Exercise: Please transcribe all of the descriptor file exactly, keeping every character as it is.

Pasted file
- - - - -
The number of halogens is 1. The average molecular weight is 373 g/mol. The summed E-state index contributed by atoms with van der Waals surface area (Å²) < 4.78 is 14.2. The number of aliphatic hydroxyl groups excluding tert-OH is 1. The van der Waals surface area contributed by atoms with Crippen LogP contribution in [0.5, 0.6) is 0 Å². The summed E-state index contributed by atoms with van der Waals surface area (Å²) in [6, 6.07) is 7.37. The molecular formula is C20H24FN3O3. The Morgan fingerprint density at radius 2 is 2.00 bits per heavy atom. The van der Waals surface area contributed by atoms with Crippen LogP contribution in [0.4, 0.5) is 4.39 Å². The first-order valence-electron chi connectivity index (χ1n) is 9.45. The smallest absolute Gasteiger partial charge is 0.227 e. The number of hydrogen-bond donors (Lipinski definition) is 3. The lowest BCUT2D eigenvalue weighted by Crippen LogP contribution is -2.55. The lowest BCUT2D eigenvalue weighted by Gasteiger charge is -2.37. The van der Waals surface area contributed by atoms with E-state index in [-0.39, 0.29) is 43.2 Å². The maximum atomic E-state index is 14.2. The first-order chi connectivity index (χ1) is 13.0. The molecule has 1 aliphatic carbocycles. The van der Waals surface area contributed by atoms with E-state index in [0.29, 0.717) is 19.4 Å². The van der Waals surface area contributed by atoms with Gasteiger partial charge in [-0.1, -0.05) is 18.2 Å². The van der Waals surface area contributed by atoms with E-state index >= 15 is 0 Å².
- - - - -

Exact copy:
The number of halogens is 1. The average molecular weight is 373 g/mol. The summed E-state index contributed by atoms with van der Waals surface area (Å²) < 4.78 is 14.2. The number of aliphatic hydroxyl groups excluding tert-OH is 1. The van der Waals surface area contributed by atoms with Crippen LogP contribution in [0.5, 0.6) is 0 Å². The summed E-state index contributed by atoms with van der Waals surface area (Å²) in [6, 6.07) is 7.37. The molecular formula is C20H24FN3O3. The Morgan fingerprint density at radius 2 is 2.00 bits per heavy atom. The van der Waals surface area contributed by atoms with Crippen LogP contribution in [0.4, 0.5) is 4.39 Å². The first-order valence-electron chi connectivity index (χ1n) is 9.45. The smallest absolute Gasteiger partial charge is 0.227 e. The number of hydrogen-bond donors (Lipinski definition) is 3. The lowest BCUT2D eigenvalue weighted by Crippen LogP contribution is -2.55. The lowest BCUT2D eigenvalue weighted by Gasteiger charge is -2.37. The van der Waals surface area contributed by atoms with E-state index in [-0.39, 0.29) is 43.2 Å². The maximum atomic E-state index is 14.2. The first-order chi connectivity index (χ1) is 13.0. The molecule has 1 aliphatic carbocycles. The van der Waals surface area contributed by atoms with E-state index in [0.29, 0.717) is 19.4 Å². The van der Waals surface area contributed by atoms with Gasteiger partial charge in [-0.1, -0.05) is 18.2 Å². The van der Waals surface area contributed by atoms with E-state index >= 15 is 0 Å².